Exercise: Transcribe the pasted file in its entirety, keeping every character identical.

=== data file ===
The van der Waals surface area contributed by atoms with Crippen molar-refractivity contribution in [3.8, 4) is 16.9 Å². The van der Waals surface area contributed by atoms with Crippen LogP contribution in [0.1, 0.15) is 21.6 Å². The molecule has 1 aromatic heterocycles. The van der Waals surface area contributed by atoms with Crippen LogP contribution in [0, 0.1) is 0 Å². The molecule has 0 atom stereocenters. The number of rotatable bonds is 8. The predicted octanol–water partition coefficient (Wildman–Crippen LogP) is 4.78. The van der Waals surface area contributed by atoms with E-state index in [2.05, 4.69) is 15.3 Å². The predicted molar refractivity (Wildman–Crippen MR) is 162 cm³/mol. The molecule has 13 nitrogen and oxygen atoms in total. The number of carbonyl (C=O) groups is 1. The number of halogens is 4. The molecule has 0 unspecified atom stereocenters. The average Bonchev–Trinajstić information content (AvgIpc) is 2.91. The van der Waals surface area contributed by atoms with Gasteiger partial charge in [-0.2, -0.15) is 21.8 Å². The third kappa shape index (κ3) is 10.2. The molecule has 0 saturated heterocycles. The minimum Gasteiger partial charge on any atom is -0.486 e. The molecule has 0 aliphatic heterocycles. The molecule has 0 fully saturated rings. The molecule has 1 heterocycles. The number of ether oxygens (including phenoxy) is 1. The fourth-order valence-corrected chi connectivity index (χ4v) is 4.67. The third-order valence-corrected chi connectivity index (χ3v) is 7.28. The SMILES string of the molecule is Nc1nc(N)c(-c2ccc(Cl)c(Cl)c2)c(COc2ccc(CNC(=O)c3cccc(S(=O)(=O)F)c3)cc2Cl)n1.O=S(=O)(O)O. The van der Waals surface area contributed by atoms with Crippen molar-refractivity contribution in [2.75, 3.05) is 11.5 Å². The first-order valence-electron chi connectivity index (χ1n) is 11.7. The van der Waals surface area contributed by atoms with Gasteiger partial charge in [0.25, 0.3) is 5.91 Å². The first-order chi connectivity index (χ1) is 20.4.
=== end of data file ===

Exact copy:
The van der Waals surface area contributed by atoms with Crippen molar-refractivity contribution in [3.8, 4) is 16.9 Å². The van der Waals surface area contributed by atoms with Crippen LogP contribution in [0.1, 0.15) is 21.6 Å². The molecule has 1 aromatic heterocycles. The van der Waals surface area contributed by atoms with Crippen LogP contribution in [0, 0.1) is 0 Å². The molecule has 0 atom stereocenters. The number of rotatable bonds is 8. The predicted octanol–water partition coefficient (Wildman–Crippen LogP) is 4.78. The van der Waals surface area contributed by atoms with E-state index in [2.05, 4.69) is 15.3 Å². The predicted molar refractivity (Wildman–Crippen MR) is 162 cm³/mol. The molecule has 13 nitrogen and oxygen atoms in total. The number of carbonyl (C=O) groups is 1. The number of halogens is 4. The molecule has 0 unspecified atom stereocenters. The average Bonchev–Trinajstić information content (AvgIpc) is 2.91. The van der Waals surface area contributed by atoms with Gasteiger partial charge in [-0.2, -0.15) is 21.8 Å². The third kappa shape index (κ3) is 10.2. The molecule has 0 saturated heterocycles. The minimum Gasteiger partial charge on any atom is -0.486 e. The molecule has 0 aliphatic heterocycles. The molecule has 0 fully saturated rings. The molecule has 1 heterocycles. The number of ether oxygens (including phenoxy) is 1. The fourth-order valence-corrected chi connectivity index (χ4v) is 4.67. The third-order valence-corrected chi connectivity index (χ3v) is 7.28. The SMILES string of the molecule is Nc1nc(N)c(-c2ccc(Cl)c(Cl)c2)c(COc2ccc(CNC(=O)c3cccc(S(=O)(=O)F)c3)cc2Cl)n1.O=S(=O)(O)O. The van der Waals surface area contributed by atoms with Crippen molar-refractivity contribution in [2.75, 3.05) is 11.5 Å². The first-order valence-electron chi connectivity index (χ1n) is 11.7. The van der Waals surface area contributed by atoms with Gasteiger partial charge in [0.25, 0.3) is 5.91 Å². The first-order chi connectivity index (χ1) is 20.4.